The shipwreck is a ‘trava,’ or trap, to local fishermen. They snag their nets and lines on it. Shallower than the first wreck, the vessel was a tangle of cables and pipes. Fishing nets and fishing lines crisscrossed the shipwreck. This vessel too abounded with fish. It was like a subway terminal at rush hour. Large Robalo and groupers swam in every direction across the decks. 

I photographed Marcos and Roberto spearing large fish, took pictures of the shipwreck and surfaced without finding anything that would help identify the vessel. Visibility was five feet or less so it was difficult to get oriented on the large freighter.

We returned to Las Lisas and put our gear in Roberto’s four door pick-up. We had to head back the way we came to get to Puerto Quetzal and the little village of Buena Vista. We would stay in the beautiful Pacific Fins sport fishing resort. Pacific Fins is a modern hotel with only five rooms. Each room has two king sized beds, powerful air conditioning, if wanted, and spacious, modern bathrooms.

We stowed our gear in the room and headed for the swimming pool. It was a refreshing way to end a perfect diving day. Poolside waiters brought shrimp and sushi appetizers and served drinks. Pacific Fins is an all-inclusive resort. Staff are friendly and very capable.

At dinner we were met by Pacific Fins’ owner Niels Erichsen and joined by Ruta Verde’s chief producer and director Carlos Gereda. Niels suggested fresh caught fish for dinner. The fish came out of the kitchen perfectly baked, steamed and grilled to satisfy every taste.

Niels discussed our excursion aboard one of his five sport fishing boats the next morning. Niels’ father is Danish, his mother Guatemalan. His English is perfect as is the English of his staff and Captains. We planned to film at sunrise so it was an early night. The beds were comfortable and welcome respite after a very early start the day before.

The sun came up over the horizon. Carlos and Stuart were already set up and filming on the dock. We ordered breakfast at the open air restaurant. Breakfasts in Guatemala are complete with amazing tropical fruits, beans and fried bananas. I had fresh squeezed mango juice, savory coffee from Guatemala’s mountains and eggs.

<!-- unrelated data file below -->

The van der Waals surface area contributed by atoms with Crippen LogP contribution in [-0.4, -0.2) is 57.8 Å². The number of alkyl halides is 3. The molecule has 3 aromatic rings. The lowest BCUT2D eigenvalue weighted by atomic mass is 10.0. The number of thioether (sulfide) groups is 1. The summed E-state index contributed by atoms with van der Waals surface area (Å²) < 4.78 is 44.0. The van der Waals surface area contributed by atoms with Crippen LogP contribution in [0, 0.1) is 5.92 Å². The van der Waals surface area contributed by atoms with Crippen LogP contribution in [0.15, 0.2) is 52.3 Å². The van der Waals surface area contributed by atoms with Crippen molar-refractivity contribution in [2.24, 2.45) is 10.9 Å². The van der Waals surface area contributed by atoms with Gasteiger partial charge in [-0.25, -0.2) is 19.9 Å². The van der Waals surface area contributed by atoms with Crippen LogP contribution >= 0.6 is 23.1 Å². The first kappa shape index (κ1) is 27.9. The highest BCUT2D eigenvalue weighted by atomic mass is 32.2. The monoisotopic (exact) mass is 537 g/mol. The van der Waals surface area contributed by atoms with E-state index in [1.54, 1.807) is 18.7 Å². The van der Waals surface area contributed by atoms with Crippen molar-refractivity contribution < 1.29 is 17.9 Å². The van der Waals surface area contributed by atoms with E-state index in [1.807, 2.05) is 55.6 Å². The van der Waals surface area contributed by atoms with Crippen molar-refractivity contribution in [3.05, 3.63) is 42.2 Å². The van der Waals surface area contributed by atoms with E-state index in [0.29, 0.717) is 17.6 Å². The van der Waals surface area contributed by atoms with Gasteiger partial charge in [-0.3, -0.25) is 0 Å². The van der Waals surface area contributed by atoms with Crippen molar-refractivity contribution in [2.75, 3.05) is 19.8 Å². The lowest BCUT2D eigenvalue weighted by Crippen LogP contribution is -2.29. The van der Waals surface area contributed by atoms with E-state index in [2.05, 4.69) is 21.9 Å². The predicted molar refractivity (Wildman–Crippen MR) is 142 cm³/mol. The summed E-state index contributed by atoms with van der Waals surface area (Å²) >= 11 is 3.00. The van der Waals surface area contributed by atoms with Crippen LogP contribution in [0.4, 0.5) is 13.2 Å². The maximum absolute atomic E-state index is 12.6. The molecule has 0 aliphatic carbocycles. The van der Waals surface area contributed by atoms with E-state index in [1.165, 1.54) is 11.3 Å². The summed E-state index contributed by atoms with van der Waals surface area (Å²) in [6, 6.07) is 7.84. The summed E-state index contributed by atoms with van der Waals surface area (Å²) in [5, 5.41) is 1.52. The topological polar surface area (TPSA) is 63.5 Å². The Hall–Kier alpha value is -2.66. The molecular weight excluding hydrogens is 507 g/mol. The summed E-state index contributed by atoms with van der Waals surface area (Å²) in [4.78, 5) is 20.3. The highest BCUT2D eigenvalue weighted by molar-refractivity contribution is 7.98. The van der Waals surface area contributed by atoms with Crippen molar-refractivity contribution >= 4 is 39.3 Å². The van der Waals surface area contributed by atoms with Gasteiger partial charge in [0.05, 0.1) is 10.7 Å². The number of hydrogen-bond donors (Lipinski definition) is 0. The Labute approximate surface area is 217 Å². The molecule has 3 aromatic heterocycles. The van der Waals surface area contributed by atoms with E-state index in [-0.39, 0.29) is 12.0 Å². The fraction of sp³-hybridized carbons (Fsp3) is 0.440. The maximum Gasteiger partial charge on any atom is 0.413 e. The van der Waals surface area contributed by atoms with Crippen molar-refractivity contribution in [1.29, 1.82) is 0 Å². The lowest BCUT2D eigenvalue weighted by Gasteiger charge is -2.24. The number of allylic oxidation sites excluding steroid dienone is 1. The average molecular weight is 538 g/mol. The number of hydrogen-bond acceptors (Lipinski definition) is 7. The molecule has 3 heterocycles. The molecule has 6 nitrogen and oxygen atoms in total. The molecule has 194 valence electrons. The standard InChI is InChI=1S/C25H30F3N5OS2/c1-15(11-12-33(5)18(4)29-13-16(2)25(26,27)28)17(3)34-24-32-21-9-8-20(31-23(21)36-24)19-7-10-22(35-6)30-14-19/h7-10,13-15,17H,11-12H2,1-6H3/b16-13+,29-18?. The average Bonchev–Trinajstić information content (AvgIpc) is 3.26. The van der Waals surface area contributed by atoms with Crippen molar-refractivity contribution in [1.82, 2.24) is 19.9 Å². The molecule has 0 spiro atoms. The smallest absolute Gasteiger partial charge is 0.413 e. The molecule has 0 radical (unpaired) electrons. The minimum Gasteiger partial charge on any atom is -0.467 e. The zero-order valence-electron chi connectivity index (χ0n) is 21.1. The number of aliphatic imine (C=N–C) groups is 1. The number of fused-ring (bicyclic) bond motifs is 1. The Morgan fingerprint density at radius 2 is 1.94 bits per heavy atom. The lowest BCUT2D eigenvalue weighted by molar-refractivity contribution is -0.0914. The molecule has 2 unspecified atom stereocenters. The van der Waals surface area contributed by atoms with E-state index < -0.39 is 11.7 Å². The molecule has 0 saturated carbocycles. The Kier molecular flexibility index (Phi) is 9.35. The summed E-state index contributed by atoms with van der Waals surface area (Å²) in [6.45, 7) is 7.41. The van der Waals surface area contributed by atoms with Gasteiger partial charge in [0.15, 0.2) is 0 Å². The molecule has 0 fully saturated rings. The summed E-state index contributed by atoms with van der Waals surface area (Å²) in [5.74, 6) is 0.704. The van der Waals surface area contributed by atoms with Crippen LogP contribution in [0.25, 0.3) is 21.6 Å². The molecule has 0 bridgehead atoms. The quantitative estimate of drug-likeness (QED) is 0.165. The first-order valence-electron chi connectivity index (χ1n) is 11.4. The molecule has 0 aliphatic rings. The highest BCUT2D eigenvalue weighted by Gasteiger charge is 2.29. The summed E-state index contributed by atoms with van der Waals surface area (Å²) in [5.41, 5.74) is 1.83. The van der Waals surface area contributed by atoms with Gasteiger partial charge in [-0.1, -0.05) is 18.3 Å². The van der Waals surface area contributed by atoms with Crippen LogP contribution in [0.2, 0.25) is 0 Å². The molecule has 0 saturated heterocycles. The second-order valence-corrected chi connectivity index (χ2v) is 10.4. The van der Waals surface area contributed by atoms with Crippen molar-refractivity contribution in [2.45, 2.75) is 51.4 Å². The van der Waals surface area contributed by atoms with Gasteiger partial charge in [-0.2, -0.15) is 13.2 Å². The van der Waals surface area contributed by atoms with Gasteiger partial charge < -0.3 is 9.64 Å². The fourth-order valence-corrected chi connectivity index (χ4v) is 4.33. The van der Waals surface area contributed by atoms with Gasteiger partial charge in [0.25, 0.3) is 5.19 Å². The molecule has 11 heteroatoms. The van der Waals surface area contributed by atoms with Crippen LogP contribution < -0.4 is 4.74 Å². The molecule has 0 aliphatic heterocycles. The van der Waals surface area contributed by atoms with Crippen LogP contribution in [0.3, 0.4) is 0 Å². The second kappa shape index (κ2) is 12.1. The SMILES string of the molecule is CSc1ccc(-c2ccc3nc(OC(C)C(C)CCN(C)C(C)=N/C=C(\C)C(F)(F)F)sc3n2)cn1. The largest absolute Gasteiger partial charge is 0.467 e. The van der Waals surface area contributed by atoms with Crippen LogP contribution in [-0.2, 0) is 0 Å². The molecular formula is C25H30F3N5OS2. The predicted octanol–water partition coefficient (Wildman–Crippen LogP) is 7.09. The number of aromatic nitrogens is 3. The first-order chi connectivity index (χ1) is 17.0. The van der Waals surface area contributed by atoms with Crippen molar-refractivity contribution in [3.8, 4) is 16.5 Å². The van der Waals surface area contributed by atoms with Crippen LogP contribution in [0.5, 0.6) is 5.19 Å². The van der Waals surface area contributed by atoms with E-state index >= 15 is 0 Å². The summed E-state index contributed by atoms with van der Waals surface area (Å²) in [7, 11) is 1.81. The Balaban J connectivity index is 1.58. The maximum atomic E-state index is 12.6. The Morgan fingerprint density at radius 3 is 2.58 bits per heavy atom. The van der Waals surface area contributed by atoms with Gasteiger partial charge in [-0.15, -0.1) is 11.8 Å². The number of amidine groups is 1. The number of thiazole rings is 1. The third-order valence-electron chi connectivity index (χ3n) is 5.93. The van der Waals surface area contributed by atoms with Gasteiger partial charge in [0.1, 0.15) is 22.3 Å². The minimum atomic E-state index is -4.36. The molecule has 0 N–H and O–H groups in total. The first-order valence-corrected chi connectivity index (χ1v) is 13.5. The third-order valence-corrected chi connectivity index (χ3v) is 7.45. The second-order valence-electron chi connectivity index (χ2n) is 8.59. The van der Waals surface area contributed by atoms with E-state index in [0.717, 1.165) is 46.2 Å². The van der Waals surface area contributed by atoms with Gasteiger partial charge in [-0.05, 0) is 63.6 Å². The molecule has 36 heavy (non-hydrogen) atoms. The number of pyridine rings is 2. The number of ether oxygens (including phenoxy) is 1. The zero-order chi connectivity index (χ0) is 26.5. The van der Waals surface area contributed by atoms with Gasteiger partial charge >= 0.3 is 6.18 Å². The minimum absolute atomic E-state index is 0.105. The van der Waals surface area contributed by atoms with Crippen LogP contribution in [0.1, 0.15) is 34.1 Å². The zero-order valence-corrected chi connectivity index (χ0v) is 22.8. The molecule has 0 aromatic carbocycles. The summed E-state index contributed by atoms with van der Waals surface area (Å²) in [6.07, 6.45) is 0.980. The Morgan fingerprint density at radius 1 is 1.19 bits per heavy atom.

We loaded our dive gear and cameras. Captain Nestor Garcia and his crew helped get us settled aboard ‘Maverick,’ a 32′ Flagfin powered by two 3208 Caterpillar diesel engines. We would head out 44 miles offshore to where sailfish were running. Niels told us that Guatemala is the sailfish capital of the world. They practice catch and release with a tracking system in cooperation with University of Miami researchers. Niels, through catch and release, is developing a major sport fishing following with a largely American and European clientele. We cruised at 22 knots over a calm Pacific Ocean.

Captain Garcia was in radio communication with other fishing vessels. “There are dolphins,” he informed us. As we approached the fishing grounds, where the depth was 2,012′, spinner dolphins performed their high flying circus acts for us. They swam in the bow wave, dropped back and swam in the stern wake, jumped, twirled, cavorted and put on a spectacular show.

Captain Garcia spotted a log in the ocean. A sea bird was squatting on it. He had his crew put out rigs to catch dorado (dolphin or mahi mahi) and tuna. It didn’t take long before the poles saw action. With two tuna and a dorado aboard the captain set the poles for sailfish.

A fish was hooked within five minutes. The sailfish jumped and played on the hook. It was eased alongside the boat. I jumped in with my camera to document the event as Ruta Verde filmed. As the large sailfish was brought toward the boat I took its picture. When the crew released it, the tired fish obliged for some pictures then slowly settled down into the deep blue ocean to rest and go back about its life.

Another sailfish was hooked in good order. This time Roberto jumped into the ocean when the fish was about to be released. He put on gloves and took the fish gently from a crewman. Roberto held the big fish by its bill and supported it behind its mouth. Roberto finned with the fish, its mouth open, aerating its gills. The sailfish sensed it was meant no harm and didn’t struggle. It swam along with Roberto until he released it. The big fish gently settled into the deep ocean until it disappeared out of sight.

On our way back the crew prepared sushi from the fresh catch. They cooked rice and chicken and prepared a hot fish dish with savory sauces. It was a perfect way to relax after a day filled with action.

Diving Guatemala’s Pacific Ocean is exciting. While the Atlantic side is much clearer and offers all the beauty of Caribbean reefs, Pacific diving has no equal for large fish. The infrastructure is excellent. Now with good roads and the new Pope Benedict Bridge, driving from the capitol is easy. From shipwrecks to sailfish, an exciting adventure awaits in the heart of the Mayan world.

CONTACT INFORMATION: For information about diving in Guatemala contact Pana Divers, phone 502-2416-3300. For deep sea fishing contact Pacific Fins Resort at 1-888-700-3467 or 502-7881-4788 or visit their website at www.pacificfins.com.gt.